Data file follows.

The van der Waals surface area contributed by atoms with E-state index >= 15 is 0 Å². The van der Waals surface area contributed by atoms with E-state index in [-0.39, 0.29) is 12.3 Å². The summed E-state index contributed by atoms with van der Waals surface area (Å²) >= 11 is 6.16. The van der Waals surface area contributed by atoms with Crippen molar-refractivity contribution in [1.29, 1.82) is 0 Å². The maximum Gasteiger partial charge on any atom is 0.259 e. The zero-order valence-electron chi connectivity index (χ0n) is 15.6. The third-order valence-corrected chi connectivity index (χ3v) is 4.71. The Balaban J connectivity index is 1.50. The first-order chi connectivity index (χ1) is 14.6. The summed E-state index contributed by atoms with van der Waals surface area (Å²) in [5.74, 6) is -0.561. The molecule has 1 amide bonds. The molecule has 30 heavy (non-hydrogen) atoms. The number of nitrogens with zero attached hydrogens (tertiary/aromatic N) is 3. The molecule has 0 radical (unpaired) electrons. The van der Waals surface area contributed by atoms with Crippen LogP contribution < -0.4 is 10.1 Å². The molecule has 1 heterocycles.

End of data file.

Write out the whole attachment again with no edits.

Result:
The van der Waals surface area contributed by atoms with E-state index >= 15 is 0 Å². The van der Waals surface area contributed by atoms with E-state index in [-0.39, 0.29) is 12.3 Å². The summed E-state index contributed by atoms with van der Waals surface area (Å²) >= 11 is 6.16. The van der Waals surface area contributed by atoms with Crippen molar-refractivity contribution in [1.29, 1.82) is 0 Å². The maximum Gasteiger partial charge on any atom is 0.259 e. The zero-order valence-electron chi connectivity index (χ0n) is 15.6. The third-order valence-corrected chi connectivity index (χ3v) is 4.71. The Balaban J connectivity index is 1.50. The first-order chi connectivity index (χ1) is 14.6. The summed E-state index contributed by atoms with van der Waals surface area (Å²) in [5.74, 6) is -0.561. The molecule has 1 amide bonds. The molecule has 30 heavy (non-hydrogen) atoms. The number of nitrogens with zero attached hydrogens (tertiary/aromatic N) is 3. The molecule has 0 radical (unpaired) electrons. The van der Waals surface area contributed by atoms with Crippen LogP contribution < -0.4 is 10.1 Å². The molecule has 1 heterocycles.